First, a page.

Yvette Du Toit (E&Y - UK/ZA) featured on the latest ITSecurity Pubcast and spoke about her role in CREST. SensePost were invited along, and i showed that while i have a face for radio, i do not have the voice for it.. Ahh.. some day ill find my niche..
The United States committee on Homeland Security's Subcommittee on Emerging Threats, Cybersecurity, and Science and Technology recently held a hearing to determine if "the Payment Card Industry Data Standards Reduce Cybercrime?"
Risky Business played snippets of the hearing under the apt title: "Washington spanks PCI DSS" - Like most episodes of RB, its well worth the listen..
One of the "merchants" giving testimony made his point quite succinctly. The credit card companies require us to keep card details, and shift the burden of fraudulent transactions to the merchant. There are much better ways to handle transactions, but the current method is a cheap way for the CC vendors to shift the burden and the risk to the merchants who historically had no alternative.
Online theft of credit card details reached ridiculous proportions, and so the payment card industry had to react, but they reacted by shifting the burden (and the risk) to the merchants. Now im all for people securing their apps and networks, but when you listen to merchants complaining it becomes pretty clear that the credit card industry is threatening punishment for behavior with one hand that it is actually incentivising with its other.
Now merchants (who are no saints) were willing to grudgingly go along with this cost, but when cases like heartland pop up (guys who PCI certified ok while they were busy bleeding card info to evil hax0rs) - the merchants start baying for blood.
The InfoSec Companies: Many infosec companies saw PCI as a chance to sell more services. They rallied to the PCI flag because anything that sells more services is a good thing. This would kinda be ok (mildly excusable) if they were using PCI to sell existing services (that were created to make customers secure) but the problem got worse when PCI compliance became the goal in and of itself. Now you have a bunch of people eager to sell something to a semi captive market. The situation is built for check boxes that obey the law but miss its essence..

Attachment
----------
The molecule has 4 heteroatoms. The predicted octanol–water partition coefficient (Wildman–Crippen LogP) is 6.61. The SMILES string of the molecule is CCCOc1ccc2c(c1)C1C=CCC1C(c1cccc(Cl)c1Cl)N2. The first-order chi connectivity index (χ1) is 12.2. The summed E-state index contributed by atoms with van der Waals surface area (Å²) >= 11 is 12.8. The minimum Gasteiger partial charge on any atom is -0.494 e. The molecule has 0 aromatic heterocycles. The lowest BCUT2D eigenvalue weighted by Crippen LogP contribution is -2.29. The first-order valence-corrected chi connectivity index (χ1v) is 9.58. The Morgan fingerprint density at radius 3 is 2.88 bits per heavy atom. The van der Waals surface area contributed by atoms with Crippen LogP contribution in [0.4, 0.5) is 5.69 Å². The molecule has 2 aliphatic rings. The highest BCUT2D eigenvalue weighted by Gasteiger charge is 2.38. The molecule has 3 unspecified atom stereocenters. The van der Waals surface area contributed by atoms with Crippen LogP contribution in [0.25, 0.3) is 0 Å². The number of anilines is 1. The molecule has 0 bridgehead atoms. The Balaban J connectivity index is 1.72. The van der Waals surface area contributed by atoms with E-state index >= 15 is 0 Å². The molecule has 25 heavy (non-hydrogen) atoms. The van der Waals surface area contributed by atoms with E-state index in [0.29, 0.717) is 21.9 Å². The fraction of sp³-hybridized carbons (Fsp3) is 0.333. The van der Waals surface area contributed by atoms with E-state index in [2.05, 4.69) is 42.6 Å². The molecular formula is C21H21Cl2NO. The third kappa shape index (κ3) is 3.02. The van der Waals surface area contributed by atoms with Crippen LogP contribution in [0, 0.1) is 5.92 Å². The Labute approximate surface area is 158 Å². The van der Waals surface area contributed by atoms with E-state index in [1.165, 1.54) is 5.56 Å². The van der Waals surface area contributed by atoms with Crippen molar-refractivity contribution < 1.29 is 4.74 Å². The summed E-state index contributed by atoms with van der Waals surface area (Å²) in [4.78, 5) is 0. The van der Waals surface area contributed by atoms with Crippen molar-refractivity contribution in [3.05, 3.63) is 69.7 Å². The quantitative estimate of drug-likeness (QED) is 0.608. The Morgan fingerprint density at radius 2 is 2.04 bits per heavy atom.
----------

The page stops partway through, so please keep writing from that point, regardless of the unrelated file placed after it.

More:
But this isnt new? Its not.. But listening to the merchants testifying you get the sense that they have had enough. The payment card industry has tried to fix the problem the (relatively) cheap way, by shifting the pain to the merchants but its quite clear that this approach is not going to work... it becomes clear that to fix the stolen CC problem, we are going to have to (finally) change the transaction model..
The infosec market isnt going away, but i suspect that the credit-card model we currently use, will. Now this should not scare the infosec companies who have been pointing out that compliance does not equal security, or those companies that have built a reputation working on companies and applications that care about security. For those who have built a business model on checking boxes and handing out compliance stamps, my prediction is that the writing is on the wall..